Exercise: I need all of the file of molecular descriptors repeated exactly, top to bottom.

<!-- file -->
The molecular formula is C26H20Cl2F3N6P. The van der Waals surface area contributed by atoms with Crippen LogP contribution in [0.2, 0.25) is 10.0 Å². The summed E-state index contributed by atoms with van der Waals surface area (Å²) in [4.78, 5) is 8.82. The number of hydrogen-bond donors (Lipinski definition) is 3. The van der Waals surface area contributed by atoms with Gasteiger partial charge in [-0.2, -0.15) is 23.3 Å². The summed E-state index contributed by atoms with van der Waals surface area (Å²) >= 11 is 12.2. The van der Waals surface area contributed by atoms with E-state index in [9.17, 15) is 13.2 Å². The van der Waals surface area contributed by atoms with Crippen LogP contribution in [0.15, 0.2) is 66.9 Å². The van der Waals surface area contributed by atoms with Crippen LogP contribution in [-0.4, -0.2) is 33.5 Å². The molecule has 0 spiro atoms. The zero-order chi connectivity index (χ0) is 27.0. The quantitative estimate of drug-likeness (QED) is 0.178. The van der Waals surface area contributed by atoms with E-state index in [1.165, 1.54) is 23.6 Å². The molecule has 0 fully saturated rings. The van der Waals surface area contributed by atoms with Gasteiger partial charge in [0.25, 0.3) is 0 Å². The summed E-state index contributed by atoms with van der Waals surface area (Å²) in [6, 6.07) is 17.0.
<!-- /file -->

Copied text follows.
The molecular formula is C26H20Cl2F3N6P. The van der Waals surface area contributed by atoms with Crippen LogP contribution in [0.2, 0.25) is 10.0 Å². The summed E-state index contributed by atoms with van der Waals surface area (Å²) in [4.78, 5) is 8.82. The number of hydrogen-bond donors (Lipinski definition) is 3. The van der Waals surface area contributed by atoms with Gasteiger partial charge in [-0.2, -0.15) is 23.3 Å². The summed E-state index contributed by atoms with van der Waals surface area (Å²) >= 11 is 12.2. The van der Waals surface area contributed by atoms with E-state index in [9.17, 15) is 13.2 Å². The van der Waals surface area contributed by atoms with Crippen LogP contribution in [0.15, 0.2) is 66.9 Å². The van der Waals surface area contributed by atoms with Crippen LogP contribution in [-0.4, -0.2) is 33.5 Å². The molecule has 0 spiro atoms. The zero-order chi connectivity index (χ0) is 27.0. The quantitative estimate of drug-likeness (QED) is 0.178. The van der Waals surface area contributed by atoms with E-state index in [1.165, 1.54) is 23.6 Å². The molecule has 0 fully saturated rings. The van der Waals surface area contributed by atoms with Gasteiger partial charge in [0.25, 0.3) is 0 Å². The summed E-state index contributed by atoms with van der Waals surface area (Å²) in [6, 6.07) is 17.0.